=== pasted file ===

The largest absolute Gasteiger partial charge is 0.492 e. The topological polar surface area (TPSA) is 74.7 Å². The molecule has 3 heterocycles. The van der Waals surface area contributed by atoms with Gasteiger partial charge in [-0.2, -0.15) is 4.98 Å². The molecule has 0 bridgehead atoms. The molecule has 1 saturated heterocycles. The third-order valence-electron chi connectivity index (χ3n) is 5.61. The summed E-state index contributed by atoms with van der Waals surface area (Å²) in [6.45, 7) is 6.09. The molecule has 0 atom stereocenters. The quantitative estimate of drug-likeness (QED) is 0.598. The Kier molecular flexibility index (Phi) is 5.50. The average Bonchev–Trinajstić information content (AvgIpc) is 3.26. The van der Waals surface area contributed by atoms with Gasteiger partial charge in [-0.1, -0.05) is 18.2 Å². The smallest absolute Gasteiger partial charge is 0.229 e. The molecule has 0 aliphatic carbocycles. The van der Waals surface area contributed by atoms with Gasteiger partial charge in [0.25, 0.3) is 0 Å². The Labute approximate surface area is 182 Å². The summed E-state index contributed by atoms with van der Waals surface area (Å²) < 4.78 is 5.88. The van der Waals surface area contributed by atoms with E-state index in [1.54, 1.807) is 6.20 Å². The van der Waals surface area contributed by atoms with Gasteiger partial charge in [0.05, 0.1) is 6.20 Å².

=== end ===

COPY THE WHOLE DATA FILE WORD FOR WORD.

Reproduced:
The largest absolute Gasteiger partial charge is 0.492 e. The topological polar surface area (TPSA) is 74.7 Å². The molecule has 3 heterocycles. The van der Waals surface area contributed by atoms with Gasteiger partial charge in [-0.2, -0.15) is 4.98 Å². The molecule has 0 bridgehead atoms. The molecule has 1 saturated heterocycles. The third-order valence-electron chi connectivity index (χ3n) is 5.61. The summed E-state index contributed by atoms with van der Waals surface area (Å²) in [6.45, 7) is 6.09. The molecule has 0 atom stereocenters. The quantitative estimate of drug-likeness (QED) is 0.598. The Kier molecular flexibility index (Phi) is 5.50. The average Bonchev–Trinajstić information content (AvgIpc) is 3.26. The van der Waals surface area contributed by atoms with Gasteiger partial charge in [-0.1, -0.05) is 18.2 Å². The smallest absolute Gasteiger partial charge is 0.229 e. The molecule has 0 aliphatic carbocycles. The van der Waals surface area contributed by atoms with Gasteiger partial charge in [0.25, 0.3) is 0 Å². The Labute approximate surface area is 182 Å². The summed E-state index contributed by atoms with van der Waals surface area (Å²) < 4.78 is 5.88. The van der Waals surface area contributed by atoms with E-state index in [1.54, 1.807) is 6.20 Å². The van der Waals surface area contributed by atoms with Gasteiger partial charge in [0.05, 0.1) is 6.20 Å².